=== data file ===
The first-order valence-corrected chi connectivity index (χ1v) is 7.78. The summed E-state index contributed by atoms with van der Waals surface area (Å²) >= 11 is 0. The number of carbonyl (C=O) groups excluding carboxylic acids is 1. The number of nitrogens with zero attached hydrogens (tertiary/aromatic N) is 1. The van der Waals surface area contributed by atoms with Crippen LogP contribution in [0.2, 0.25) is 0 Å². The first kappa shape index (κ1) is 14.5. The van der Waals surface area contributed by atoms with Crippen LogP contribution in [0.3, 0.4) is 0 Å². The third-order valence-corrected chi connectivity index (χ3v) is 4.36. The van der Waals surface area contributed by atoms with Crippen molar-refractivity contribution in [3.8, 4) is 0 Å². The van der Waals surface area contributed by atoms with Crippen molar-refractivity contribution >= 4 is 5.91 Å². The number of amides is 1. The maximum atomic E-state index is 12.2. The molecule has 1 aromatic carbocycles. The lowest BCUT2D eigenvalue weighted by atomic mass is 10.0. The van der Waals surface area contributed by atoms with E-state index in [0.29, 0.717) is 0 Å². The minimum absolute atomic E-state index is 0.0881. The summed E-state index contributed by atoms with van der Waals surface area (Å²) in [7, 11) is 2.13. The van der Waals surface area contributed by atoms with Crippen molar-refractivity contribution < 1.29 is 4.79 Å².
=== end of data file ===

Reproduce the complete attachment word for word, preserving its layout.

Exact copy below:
The first-order valence-corrected chi connectivity index (χ1v) is 7.78. The summed E-state index contributed by atoms with van der Waals surface area (Å²) >= 11 is 0. The number of carbonyl (C=O) groups excluding carboxylic acids is 1. The number of nitrogens with zero attached hydrogens (tertiary/aromatic N) is 1. The van der Waals surface area contributed by atoms with Crippen LogP contribution in [0.2, 0.25) is 0 Å². The first kappa shape index (κ1) is 14.5. The van der Waals surface area contributed by atoms with Crippen LogP contribution in [0.3, 0.4) is 0 Å². The third-order valence-corrected chi connectivity index (χ3v) is 4.36. The van der Waals surface area contributed by atoms with Crippen molar-refractivity contribution in [3.8, 4) is 0 Å². The van der Waals surface area contributed by atoms with Crippen molar-refractivity contribution >= 4 is 5.91 Å². The number of amides is 1. The maximum atomic E-state index is 12.2. The molecule has 1 aromatic carbocycles. The lowest BCUT2D eigenvalue weighted by atomic mass is 10.0. The van der Waals surface area contributed by atoms with E-state index in [0.29, 0.717) is 0 Å². The minimum absolute atomic E-state index is 0.0881. The summed E-state index contributed by atoms with van der Waals surface area (Å²) in [7, 11) is 2.13. The van der Waals surface area contributed by atoms with Crippen molar-refractivity contribution < 1.29 is 4.79 Å².